Features and advantages of the present invention will become apparent from the following description of an embodiment thereof, by way of example only, with reference to the accompanying drawings, in which,
This prior art circuit has the problems which are discussed in the preamble of this specification. These include the fact (in portable machines, in particular) that the lines 19, 5, 6, usually exposed, can easily get in the way and become damaged and tangled. Operation of the flush valve 20 can lead to high pressure oxygen being provided to the outlet 8 of the vaporiser causing damage to the delicate components of the vaporiser.
The anaesthetic supply system illustrated in
At the high pressure portion 22, there is an oxygen inlet port 24 for receiving oxygen from gas line 26 leading from the regulator 2. An oxygen outlet 27 outlets oxygen to line 28 and the flowmeter 4. The oxygen inlet 24 and oxygen outlet 27 are connected by conduits 29, shown in ghost outline. In addition a oxygen flush outlet 30 connects to a line 31 and to oxygen flush valve 20 (FIG. 2). An additional oxygen outlet 32 connects to a line 33 and an additional flowmeter 34. The additional flowmeter can be used if it is required to provide oxygen to a second patient, eg a new-born infant.
The provision of the manifold 21 in the anaesthetic supply system reduces the extent of gas lines required over the prior art supply system and allows the arrangement to be organised in a much “tidier” manner which facilitates installation service and shipping.
As discussed in the preamble, one of the problems in operation of the flush valve 20 in the prior art supply system (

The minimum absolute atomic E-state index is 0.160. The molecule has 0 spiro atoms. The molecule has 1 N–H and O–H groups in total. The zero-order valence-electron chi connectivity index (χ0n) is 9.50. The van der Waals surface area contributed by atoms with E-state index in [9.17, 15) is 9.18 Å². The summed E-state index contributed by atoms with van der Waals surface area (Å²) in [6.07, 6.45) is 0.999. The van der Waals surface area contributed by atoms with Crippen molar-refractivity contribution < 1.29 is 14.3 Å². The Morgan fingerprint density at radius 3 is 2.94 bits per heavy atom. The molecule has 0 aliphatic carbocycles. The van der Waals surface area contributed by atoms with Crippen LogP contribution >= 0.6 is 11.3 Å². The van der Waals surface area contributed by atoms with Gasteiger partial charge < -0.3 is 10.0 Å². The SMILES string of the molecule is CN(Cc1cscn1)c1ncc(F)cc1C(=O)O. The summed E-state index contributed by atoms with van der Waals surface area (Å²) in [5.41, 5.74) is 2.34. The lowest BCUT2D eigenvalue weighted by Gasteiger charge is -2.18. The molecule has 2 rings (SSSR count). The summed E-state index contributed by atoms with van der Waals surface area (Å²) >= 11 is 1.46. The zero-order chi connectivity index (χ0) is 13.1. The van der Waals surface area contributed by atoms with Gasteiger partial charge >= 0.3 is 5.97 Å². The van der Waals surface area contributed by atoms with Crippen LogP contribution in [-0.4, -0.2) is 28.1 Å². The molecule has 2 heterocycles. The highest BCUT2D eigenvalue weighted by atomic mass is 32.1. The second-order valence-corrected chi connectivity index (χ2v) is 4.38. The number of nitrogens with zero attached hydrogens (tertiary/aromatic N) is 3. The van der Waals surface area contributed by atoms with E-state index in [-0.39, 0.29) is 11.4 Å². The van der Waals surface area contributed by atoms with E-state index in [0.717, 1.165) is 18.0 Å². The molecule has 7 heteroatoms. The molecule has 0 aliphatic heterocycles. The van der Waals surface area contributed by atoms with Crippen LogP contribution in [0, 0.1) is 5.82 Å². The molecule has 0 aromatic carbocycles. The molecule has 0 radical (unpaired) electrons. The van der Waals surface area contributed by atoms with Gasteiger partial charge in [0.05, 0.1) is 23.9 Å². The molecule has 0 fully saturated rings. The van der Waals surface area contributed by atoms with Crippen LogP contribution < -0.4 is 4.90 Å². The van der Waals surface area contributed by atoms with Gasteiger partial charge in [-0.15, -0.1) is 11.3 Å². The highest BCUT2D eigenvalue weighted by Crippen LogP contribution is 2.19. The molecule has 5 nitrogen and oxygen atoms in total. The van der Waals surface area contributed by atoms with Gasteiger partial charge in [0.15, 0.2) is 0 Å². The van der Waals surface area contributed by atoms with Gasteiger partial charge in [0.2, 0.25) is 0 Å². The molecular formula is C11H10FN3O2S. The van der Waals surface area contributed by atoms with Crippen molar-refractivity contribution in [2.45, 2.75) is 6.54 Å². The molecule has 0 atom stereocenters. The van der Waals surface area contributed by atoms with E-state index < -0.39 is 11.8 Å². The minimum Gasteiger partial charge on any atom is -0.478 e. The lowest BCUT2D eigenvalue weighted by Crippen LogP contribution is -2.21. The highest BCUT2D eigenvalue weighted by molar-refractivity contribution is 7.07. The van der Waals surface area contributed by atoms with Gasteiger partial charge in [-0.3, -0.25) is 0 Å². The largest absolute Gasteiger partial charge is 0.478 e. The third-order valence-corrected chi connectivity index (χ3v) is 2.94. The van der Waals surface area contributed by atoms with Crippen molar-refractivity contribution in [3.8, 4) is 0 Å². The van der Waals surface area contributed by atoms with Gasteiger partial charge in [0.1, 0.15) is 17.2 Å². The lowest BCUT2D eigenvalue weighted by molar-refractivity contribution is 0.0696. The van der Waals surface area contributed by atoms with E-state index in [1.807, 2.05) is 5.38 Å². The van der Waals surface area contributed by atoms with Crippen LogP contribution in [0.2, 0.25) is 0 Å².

Further, in the prior art anaesthetic supply circuits, it is usually necessary to place the pressure gauge in the patient breathing circuit with the present arrangement (FIG. 2), however, the pressure gauge 18 can be placed in the line 38 between the vaporiser and the vaporiser inlet 37. The reason for, in the prior art, placing the pressure gauge 18 in the patient breathing circuit is that there is a chance of damage due to high pressure oxygen flow on operation of the flush system. As the possibility of flow into line 38 is reduced because of the Venturi arrangement 40, this means that a pressure gauge 18 can be placed out of the patient breathing circuit as indicated in FIG. 2. This has the advantage that a single pressure gauge can be available for any type of patient breathing circuit, eg rebreathing, non-rebreathing. It is not necessary to provide a pressure gauge separately.
At the patient outlet 39 of a manifold 21 (FIG. 3), a universal outlet connector 45 is provided, for connecting to line 7 to the patient breathing circuit. Anaesthetic machine design has resulted in the standardisation of a variety of breathing circuit components and connectors. The universal outlet 45 includes a 15 mm internal diameter portion, seven eighths of an inch outside diameter portion and 23 mm outside diameter portion to take these three standard connectors.